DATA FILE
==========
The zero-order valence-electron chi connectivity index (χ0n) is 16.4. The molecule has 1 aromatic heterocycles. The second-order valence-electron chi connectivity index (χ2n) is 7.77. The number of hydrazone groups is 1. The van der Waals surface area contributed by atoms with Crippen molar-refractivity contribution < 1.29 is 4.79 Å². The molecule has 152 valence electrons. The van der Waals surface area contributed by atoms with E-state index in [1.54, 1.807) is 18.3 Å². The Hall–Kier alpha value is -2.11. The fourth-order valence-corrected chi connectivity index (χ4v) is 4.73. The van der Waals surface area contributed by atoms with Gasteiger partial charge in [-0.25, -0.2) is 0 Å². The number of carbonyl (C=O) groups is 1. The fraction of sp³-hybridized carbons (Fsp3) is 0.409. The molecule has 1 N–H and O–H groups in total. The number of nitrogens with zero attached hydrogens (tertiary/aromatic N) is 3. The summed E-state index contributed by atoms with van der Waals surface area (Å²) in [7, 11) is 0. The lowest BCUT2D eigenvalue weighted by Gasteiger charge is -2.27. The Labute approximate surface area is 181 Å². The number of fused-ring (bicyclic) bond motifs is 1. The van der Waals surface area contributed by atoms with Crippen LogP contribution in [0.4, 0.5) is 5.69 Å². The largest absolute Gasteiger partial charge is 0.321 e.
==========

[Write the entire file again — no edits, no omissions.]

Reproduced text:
The zero-order valence-electron chi connectivity index (χ0n) is 16.4. The molecule has 1 aromatic heterocycles. The second-order valence-electron chi connectivity index (χ2n) is 7.77. The number of hydrazone groups is 1. The van der Waals surface area contributed by atoms with Crippen molar-refractivity contribution < 1.29 is 4.79 Å². The molecule has 152 valence electrons. The van der Waals surface area contributed by atoms with E-state index in [1.54, 1.807) is 18.3 Å². The Hall–Kier alpha value is -2.11. The fourth-order valence-corrected chi connectivity index (χ4v) is 4.73. The van der Waals surface area contributed by atoms with Gasteiger partial charge in [-0.25, -0.2) is 0 Å². The number of carbonyl (C=O) groups is 1. The fraction of sp³-hybridized carbons (Fsp3) is 0.409. The molecule has 1 N–H and O–H groups in total. The number of nitrogens with zero attached hydrogens (tertiary/aromatic N) is 3. The summed E-state index contributed by atoms with van der Waals surface area (Å²) in [7, 11) is 0. The lowest BCUT2D eigenvalue weighted by Gasteiger charge is -2.27. The Labute approximate surface area is 181 Å². The number of fused-ring (bicyclic) bond motifs is 1. The van der Waals surface area contributed by atoms with Crippen LogP contribution in [0.4, 0.5) is 5.69 Å². The largest absolute Gasteiger partial charge is 0.321 e.